One of the most fascinating parts of Fire Island is the Sunken Forest. Wild and windblown, the forest of holly sits behind the dunes and is an endangered and rare type of maritime forest. On the William Floyd Estate, which sits within the national park, wetlands and other natural areas support wildlife like box turtles, great horned owls, and even tree frogs, as well as plenty of local deer.

Hammonasset Beach State Park, Connecticut

There are more than two miles of beach at this park, with sections of boardwalk allowing visitors the chance to enjoy peaceful walks near the water. The swimming is excellent, and given the location of the beach, the sunsets are also memorable, especially if combined with an evening walk, from the jetty at one end of the beach to the jetty at the other end. While the sand varies in its graininess from one section to the next, the greatest variety might be in its color. 

Along the western part of the coastline, there are tiny pieces of garnet in the sand, and this can sometimes give the sand a deep pink hue. Some parts of the beach also have specks of black magnetite in them, making this part of Connecticut's shore a visual delight. Since this is a magnetic mineral, some kids like to come to the shore armed with a magnet to try to pick up tiny pieces of it from the sand.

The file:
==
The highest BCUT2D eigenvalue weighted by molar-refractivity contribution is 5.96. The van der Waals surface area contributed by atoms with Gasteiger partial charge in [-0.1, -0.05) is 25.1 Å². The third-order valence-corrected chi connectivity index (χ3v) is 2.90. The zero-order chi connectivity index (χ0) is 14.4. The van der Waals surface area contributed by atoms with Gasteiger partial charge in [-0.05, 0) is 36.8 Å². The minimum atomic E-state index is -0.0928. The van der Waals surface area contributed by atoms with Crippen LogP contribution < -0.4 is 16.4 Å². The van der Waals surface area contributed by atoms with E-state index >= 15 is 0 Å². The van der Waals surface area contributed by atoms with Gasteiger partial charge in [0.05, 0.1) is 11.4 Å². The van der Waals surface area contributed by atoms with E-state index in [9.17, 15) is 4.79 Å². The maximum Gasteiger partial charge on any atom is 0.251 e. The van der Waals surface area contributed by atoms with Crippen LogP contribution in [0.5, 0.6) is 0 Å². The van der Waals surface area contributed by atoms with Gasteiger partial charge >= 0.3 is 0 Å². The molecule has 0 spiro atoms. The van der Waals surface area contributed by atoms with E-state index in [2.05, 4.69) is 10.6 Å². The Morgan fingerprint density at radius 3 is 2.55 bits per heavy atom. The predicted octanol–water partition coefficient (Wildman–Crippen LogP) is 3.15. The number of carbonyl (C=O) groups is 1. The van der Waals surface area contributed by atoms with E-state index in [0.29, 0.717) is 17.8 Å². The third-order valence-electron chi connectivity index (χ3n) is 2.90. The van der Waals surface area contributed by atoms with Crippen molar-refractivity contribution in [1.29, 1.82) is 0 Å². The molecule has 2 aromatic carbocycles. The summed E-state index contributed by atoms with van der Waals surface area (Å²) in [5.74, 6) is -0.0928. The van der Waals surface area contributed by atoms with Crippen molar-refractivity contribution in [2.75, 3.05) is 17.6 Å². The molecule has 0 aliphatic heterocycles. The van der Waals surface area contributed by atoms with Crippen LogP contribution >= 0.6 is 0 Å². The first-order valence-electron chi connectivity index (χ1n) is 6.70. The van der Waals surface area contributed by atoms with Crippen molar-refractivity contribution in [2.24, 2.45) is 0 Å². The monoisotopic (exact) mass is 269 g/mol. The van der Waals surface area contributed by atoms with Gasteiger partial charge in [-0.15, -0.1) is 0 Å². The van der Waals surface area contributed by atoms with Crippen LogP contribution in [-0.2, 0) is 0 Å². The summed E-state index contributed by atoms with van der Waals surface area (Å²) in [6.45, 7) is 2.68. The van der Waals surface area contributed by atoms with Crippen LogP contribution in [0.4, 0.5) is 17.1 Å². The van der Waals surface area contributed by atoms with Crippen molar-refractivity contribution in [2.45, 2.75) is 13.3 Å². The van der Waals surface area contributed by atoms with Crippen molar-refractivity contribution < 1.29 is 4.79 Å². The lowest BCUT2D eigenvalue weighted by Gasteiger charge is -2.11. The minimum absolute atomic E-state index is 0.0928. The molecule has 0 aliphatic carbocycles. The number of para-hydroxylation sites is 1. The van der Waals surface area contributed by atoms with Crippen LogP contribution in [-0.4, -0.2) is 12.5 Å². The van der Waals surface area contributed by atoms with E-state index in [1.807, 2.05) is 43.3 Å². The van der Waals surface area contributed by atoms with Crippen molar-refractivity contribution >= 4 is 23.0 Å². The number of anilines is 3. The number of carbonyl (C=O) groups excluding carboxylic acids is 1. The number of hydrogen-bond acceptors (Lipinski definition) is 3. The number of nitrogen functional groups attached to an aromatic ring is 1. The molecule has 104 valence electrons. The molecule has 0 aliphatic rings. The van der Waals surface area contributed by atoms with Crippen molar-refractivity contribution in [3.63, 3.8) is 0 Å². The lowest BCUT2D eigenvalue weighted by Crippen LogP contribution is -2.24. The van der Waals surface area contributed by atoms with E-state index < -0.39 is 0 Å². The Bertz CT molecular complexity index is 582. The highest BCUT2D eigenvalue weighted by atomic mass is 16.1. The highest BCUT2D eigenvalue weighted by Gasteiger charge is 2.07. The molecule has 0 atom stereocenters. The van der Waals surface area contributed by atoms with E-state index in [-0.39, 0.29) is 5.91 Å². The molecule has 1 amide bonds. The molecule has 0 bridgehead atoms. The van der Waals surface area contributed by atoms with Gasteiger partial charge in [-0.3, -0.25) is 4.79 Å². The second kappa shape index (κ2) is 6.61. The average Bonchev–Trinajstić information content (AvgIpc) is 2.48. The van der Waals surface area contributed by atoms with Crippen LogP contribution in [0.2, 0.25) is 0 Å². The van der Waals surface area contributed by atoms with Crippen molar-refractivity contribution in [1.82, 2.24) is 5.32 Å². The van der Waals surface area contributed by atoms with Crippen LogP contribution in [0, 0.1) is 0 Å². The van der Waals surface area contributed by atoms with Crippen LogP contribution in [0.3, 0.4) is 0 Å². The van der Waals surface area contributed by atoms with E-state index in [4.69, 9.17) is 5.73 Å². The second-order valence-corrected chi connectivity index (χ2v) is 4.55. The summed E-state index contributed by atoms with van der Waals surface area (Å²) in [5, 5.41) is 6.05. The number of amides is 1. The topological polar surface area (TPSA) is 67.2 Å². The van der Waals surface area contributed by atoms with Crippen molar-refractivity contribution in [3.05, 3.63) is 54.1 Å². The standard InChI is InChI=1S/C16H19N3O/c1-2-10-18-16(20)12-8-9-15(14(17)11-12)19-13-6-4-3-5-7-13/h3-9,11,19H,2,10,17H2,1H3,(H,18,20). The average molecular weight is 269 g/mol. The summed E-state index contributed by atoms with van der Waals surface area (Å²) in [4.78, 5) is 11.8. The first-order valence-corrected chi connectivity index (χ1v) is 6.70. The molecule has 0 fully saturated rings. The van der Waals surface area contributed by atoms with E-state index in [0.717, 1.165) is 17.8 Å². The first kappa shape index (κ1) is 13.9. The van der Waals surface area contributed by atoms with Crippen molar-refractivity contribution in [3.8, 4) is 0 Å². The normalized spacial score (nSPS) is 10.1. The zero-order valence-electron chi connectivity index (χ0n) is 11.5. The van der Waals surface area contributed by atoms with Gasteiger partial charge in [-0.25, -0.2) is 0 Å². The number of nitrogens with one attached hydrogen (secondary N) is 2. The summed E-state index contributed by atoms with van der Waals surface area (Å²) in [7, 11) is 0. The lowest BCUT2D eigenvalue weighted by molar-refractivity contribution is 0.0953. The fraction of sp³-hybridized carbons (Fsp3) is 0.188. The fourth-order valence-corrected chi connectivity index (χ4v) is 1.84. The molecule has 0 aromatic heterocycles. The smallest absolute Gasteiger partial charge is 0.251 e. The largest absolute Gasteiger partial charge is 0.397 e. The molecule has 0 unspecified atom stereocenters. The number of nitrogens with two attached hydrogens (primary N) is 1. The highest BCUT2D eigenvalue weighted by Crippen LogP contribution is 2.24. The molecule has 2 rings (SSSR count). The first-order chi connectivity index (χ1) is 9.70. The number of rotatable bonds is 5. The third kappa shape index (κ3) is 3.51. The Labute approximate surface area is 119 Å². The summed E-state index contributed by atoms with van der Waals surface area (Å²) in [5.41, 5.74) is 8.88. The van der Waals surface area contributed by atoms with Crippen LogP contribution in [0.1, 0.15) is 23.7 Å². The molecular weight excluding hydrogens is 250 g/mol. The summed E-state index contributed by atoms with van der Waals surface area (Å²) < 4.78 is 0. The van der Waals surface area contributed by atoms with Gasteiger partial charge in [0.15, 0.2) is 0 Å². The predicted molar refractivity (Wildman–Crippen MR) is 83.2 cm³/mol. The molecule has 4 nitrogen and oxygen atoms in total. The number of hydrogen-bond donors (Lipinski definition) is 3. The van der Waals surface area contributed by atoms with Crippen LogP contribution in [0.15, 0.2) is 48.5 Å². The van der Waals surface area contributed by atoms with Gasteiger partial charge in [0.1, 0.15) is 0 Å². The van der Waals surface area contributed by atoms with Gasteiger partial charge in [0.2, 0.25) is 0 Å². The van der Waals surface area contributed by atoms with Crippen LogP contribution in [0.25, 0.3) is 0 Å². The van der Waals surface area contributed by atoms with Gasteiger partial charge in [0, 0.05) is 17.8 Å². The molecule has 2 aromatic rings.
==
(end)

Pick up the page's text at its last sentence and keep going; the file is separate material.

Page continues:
Hampton Beach, New Hampshire

This piece of waterfront is one of the biggest draws for sun worshippers in the state each summer, but it's not just a one-dimensional wonder. The beach goes on for miles and features facilities like a band shell that hosts concerts throughout the summer. The southern end of the beach is a state park, with RV sites, and the broad piece of sandy waterfront can host huge crowds while still not feeling overly packed. Kids will enjoy the chance to explore the tide pools that form along parts of the beach, filled with small marine and amphibian life.